Most obviously, assuming that both come through with a “W”, one of the best matches that could be made – not only in the super flyweight division but in the whole of boxing – would be a blockbuster clash between Japanese star Inoue and Nicaraguan legend Gonzalez. As well as crowning a unified and lineal champion at 115lbs, this would also springboard the winner towards the dizzy heights of boxing’s best practitioners, pound-for-pound. A match-up of this quality would easily surpass any to take place in boxing’s lower weight classes since Michael Carbajal and Humberto Gonzalez became the first little men to headline a PPV card back in 1993, in what turned out to be one of the fights of the decade. It is no exaggeration to say that a potential meeting between “The Monster” Inoue and “Chocolatito” Gonzalez could live up to similar expectations.
Estrada and Cuadras, both in the hunt for a rematch with Gonzalez, could equally provide exciting opposition for Inoue, should a superfight between the aforementioned pair be left to “marinate” a while longer, to use the promotional jargon. Assuming the two Mexicans deliver the kind of drama expected on Saturday, any combination of winner and loser of that fight vs. Gonzalez or Inoue would make for compelling viewing.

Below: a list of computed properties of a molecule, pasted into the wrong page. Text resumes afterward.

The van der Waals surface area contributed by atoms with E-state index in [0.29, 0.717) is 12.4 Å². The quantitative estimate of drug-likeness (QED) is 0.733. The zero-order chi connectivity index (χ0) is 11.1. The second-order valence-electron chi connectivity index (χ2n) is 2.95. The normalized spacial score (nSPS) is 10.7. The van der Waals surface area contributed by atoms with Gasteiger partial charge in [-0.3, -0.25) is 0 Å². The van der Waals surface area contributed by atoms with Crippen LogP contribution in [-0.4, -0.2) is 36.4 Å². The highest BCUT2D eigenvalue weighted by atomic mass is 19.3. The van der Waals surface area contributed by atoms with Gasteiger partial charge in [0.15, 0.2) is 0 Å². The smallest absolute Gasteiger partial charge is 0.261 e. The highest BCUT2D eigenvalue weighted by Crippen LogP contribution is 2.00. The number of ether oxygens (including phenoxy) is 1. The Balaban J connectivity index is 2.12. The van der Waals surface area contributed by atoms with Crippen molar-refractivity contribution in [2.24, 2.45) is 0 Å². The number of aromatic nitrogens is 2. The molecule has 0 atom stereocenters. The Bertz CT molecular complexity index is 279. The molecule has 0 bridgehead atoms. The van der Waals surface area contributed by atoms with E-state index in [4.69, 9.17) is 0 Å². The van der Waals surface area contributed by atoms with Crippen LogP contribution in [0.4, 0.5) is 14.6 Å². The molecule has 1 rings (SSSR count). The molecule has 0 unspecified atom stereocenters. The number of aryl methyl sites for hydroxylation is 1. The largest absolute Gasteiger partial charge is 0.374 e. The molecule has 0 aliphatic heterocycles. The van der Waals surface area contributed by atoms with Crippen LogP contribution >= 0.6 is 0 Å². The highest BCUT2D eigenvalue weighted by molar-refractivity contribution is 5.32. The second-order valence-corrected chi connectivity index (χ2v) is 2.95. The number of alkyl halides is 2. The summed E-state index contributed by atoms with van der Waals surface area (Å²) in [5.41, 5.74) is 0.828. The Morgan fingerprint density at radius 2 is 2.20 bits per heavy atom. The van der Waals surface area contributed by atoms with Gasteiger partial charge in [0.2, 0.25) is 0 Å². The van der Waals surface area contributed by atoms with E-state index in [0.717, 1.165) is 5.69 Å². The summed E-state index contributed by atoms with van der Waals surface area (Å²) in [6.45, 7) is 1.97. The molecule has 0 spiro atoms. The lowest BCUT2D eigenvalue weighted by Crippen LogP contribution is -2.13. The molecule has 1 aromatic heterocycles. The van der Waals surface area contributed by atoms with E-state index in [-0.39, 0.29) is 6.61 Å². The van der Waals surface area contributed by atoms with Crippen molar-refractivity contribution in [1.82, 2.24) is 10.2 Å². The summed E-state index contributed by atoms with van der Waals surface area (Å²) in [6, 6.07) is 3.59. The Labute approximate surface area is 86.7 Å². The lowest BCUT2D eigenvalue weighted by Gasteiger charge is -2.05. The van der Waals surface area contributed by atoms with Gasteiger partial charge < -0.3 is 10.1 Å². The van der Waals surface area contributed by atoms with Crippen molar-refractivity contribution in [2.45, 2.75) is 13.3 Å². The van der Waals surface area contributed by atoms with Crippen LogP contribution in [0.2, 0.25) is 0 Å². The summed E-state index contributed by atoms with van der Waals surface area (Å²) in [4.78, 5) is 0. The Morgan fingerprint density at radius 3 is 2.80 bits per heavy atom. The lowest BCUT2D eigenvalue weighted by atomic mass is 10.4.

Of course, there is also the prospect of either Sor Rungvisai or Nieves – or both – pulling off the upset and throwing a great big spanner in the works. The Thai’s experience and gutsy style make him a tough assignment for anyone, and even coming off a decent losing performance versus Gonzalez he would still present an interesting challenge for Inoue, with a fight between the two South-East Asians no doubt doing great business in Japan. And while Nieves starts as a huge underdog, he comes in without the pressure of being expected to win on his shoulders. The Japanese fighter is boxing away from home for the first time, and while it’s hard to see him losing, Sor Rungvisai’s win over Gonzalez should remind us that no fight is a foregone conclusion.
In short, the possible combinations of intriguing matches emanating from this weekend’s fantastic card are numerous, and the fact that one of boxing’s lowest weight classes is gaining the kind of attention usually reserved for stars in the heavier divisions is a great sign that the sport overall is in very good health.
So, if you know anyone suggesting that boxing is “dying”, you might want to direct them over to HBO this Saturday night – they’ll see that the Sweet Science is alive and kicking. With so many other excellent fights already on the horizon, including the GGG-Canelo megabout and a plethora of mouth-watering match-ups in the World Boxing Super Series, boxing really is booming.